Scheduled Preventive Maintenance

When most people think of preventive maintenance, they visualize scheduled, fixed-interval maintenance that's done every month, every quarter, every season, or at some other predetermined intervals. That timing may be based on days, or on intervals such as miles, gallons, activations, or hours of use. The use of performance intervals is itself a step toward basing preventive tasks on actual need instead of just on a generality.

The two main elements of fixed-interval preventive maintenance are procedure and discipline. Procedure means that the correct tasks are done and the right lubricants applied and consumables replaced at the best interval. Discipline requires that all the tasks are planned and controlled so that everything is done when it should be done. Both of these areas deserve attention. The topic of procedures is covered in detail in the following sections.

Discipline is a major problem in many organizations. This is obvious when one considers the fact that many organizations don't have an established program.

Further, organizations that do claim to have a program often fail to establish a good planning and control procedure to ensure accomplishment. Elements of such a procedure include the following:

1. Listing of all equipment and the intervals at which they must receive preventive maintenance

2. A master schedule for the year that breaks down tasks by month, week, and possibly even to the day 3. Assignment of responsible persons to do the work

4. Inspection by the responsible supervisor to make sure that quality work is done on time

5. Updating of records to show when the work was done and when the next preventive task is due

6. Follow-up as necessary to correct any discrepancies.

Note that there are variations within the general topic of scheduled fixed interval maintenance. Some tasks will be done every Monday whether or not they are necessary. Inspection may be done every Monday and preventive tasks done if a need is indicated. Seasonal maintenance may be directed by environmental changes rather than by strict calendar date. Use meters, such as an automobile odometer, allow quantitative measure of use that can be related to the parameters that will need to be maintained. One must consider the relationship of components to the meter readings; for example, a truck's need for maintenance will vary greatly depending on whether it's used for long hauls or for local deliveries. A truck that's started every few miles and driven in stop-and-go, dusty city conditions will need more frequent mileage maintenance than the same truck used for long trips of continuous driving.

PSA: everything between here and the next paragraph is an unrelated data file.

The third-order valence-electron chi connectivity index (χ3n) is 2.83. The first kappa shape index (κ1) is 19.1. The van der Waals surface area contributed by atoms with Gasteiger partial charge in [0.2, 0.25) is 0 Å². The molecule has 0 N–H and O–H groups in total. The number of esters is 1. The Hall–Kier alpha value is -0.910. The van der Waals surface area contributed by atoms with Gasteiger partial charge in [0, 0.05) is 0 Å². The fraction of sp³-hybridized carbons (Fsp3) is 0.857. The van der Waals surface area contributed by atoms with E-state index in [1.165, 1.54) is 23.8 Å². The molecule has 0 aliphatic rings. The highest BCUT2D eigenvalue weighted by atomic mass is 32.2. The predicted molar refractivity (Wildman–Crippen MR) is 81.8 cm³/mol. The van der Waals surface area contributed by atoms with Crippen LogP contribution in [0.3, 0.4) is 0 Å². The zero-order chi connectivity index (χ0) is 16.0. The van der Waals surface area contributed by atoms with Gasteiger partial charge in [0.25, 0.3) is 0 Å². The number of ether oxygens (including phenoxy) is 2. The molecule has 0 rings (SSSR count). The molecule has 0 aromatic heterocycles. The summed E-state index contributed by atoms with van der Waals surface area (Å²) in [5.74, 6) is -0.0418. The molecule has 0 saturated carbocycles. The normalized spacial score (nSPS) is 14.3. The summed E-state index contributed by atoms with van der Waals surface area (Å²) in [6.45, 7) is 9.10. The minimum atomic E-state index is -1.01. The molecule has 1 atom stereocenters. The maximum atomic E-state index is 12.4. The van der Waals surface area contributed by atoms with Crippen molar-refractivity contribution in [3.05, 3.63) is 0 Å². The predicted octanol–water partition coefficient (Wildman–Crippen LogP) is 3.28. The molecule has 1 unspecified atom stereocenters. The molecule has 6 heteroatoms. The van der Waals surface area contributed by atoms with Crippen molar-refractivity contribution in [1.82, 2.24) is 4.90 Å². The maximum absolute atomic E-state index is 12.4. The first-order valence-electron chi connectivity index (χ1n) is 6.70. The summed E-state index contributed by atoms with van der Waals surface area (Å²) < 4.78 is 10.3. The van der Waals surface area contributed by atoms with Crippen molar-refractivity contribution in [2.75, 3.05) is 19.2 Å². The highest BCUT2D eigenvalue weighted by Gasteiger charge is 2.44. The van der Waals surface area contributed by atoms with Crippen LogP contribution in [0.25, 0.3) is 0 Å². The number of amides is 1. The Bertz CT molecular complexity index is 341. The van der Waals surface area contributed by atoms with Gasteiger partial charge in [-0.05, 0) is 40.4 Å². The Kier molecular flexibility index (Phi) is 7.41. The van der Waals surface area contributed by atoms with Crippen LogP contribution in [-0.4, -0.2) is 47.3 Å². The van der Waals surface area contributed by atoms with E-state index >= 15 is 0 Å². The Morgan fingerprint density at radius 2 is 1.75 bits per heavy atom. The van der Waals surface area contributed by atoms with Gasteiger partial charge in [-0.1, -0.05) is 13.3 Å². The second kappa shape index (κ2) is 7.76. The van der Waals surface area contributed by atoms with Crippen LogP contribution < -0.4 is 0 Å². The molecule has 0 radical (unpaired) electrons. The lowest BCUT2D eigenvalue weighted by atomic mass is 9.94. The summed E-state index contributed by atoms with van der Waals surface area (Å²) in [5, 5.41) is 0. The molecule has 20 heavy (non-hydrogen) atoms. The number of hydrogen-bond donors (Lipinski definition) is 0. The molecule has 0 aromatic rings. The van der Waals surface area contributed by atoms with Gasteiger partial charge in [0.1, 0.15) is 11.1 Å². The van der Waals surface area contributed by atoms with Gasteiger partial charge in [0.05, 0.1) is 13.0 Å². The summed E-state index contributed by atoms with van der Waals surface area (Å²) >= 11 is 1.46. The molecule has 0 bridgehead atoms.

Seasonal equipment such as air conditioners, lawn mowers, salt spreaders, and snow blowers require special maintenance care at the end of each season to clean and refurbish them and store them carefully so that they will not deteriorate and will be ready for the next season. A lawn mower, for example, should have all gasoline drained from the tank and then be run until it stops because it has completely run out of fuel. This ensures that gasoline is completely removed from the lines. Oil should be changed. The spark plug should be removed and cleaned. A tablespoon of engine oil should be poured into the cylinder through the spark plug hole and the cylinder pulled through several strokes to ensure that's well lubricated. The spark plug should be put back in its hole loosely. Grass, dirt, and other residue should be thoroughly cleaned from all parts of the mower.

The blade should be sharpened and checked to see that's in good balance. The mower should be stored in a dry place until it's needed again. Then, when the grass starts growing, all one has to do is fill the tank, tighten the spark plug, and connect the ignition wire. The motor should start on the second try. Careful preparation of equipment for storage will pay a major dividend when the equipment is needed in a hurry.


Friction of two materials moving relative to each other causes heat and wear.